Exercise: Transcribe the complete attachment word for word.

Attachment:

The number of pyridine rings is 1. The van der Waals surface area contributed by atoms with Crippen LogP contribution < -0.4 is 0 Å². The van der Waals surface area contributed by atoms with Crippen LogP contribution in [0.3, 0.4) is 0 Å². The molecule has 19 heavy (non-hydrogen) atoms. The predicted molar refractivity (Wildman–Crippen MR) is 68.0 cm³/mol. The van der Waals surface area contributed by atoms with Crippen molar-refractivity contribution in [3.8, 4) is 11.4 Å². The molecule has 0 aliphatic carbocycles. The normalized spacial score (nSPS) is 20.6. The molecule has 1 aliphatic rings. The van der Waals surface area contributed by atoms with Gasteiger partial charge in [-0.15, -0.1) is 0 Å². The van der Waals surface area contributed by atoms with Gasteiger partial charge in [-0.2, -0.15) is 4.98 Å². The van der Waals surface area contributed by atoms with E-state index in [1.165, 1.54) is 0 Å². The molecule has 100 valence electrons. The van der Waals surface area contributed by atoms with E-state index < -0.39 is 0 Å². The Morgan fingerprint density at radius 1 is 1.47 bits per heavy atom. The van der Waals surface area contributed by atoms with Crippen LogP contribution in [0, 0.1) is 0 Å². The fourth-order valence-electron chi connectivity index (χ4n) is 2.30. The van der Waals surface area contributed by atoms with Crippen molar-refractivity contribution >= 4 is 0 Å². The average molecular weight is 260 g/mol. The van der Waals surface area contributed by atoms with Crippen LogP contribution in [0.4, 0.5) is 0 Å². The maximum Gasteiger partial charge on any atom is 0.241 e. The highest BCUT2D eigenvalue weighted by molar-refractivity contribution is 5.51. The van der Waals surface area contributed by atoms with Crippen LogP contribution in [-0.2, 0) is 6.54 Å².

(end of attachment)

The number of pyridine rings is 1. The van der Waals surface area contributed by atoms with Crippen LogP contribution < -0.4 is 0 Å². The van der Waals surface area contributed by atoms with Crippen LogP contribution in [0.3, 0.4) is 0 Å². The molecule has 19 heavy (non-hydrogen) atoms. The predicted molar refractivity (Wildman–Crippen MR) is 68.0 cm³/mol. The van der Waals surface area contributed by atoms with Crippen molar-refractivity contribution in [3.8, 4) is 11.4 Å². The molecule has 0 aliphatic carbocycles. The normalized spacial score (nSPS) is 20.6. The molecule has 1 aliphatic rings. The van der Waals surface area contributed by atoms with Gasteiger partial charge in [-0.15, -0.1) is 0 Å². The van der Waals surface area contributed by atoms with Gasteiger partial charge in [-0.2, -0.15) is 4.98 Å². The van der Waals surface area contributed by atoms with E-state index in [1.165, 1.54) is 0 Å². The molecule has 100 valence electrons. The van der Waals surface area contributed by atoms with E-state index < -0.39 is 0 Å². The Morgan fingerprint density at radius 1 is 1.47 bits per heavy atom. The van der Waals surface area contributed by atoms with Crippen LogP contribution in [0, 0.1) is 0 Å². The fourth-order valence-electron chi connectivity index (χ4n) is 2.30. The van der Waals surface area contributed by atoms with Crippen molar-refractivity contribution >= 4 is 0 Å². The average molecular weight is 260 g/mol. The van der Waals surface area contributed by atoms with Crippen LogP contribution in [0.4, 0.5) is 0 Å². The maximum Gasteiger partial charge on any atom is 0.241 e. The highest BCUT2D eigenvalue weighted by molar-refractivity contribution is 5.51. The van der Waals surface area contributed by atoms with Crippen LogP contribution in [-0.2, 0) is 6.54 Å².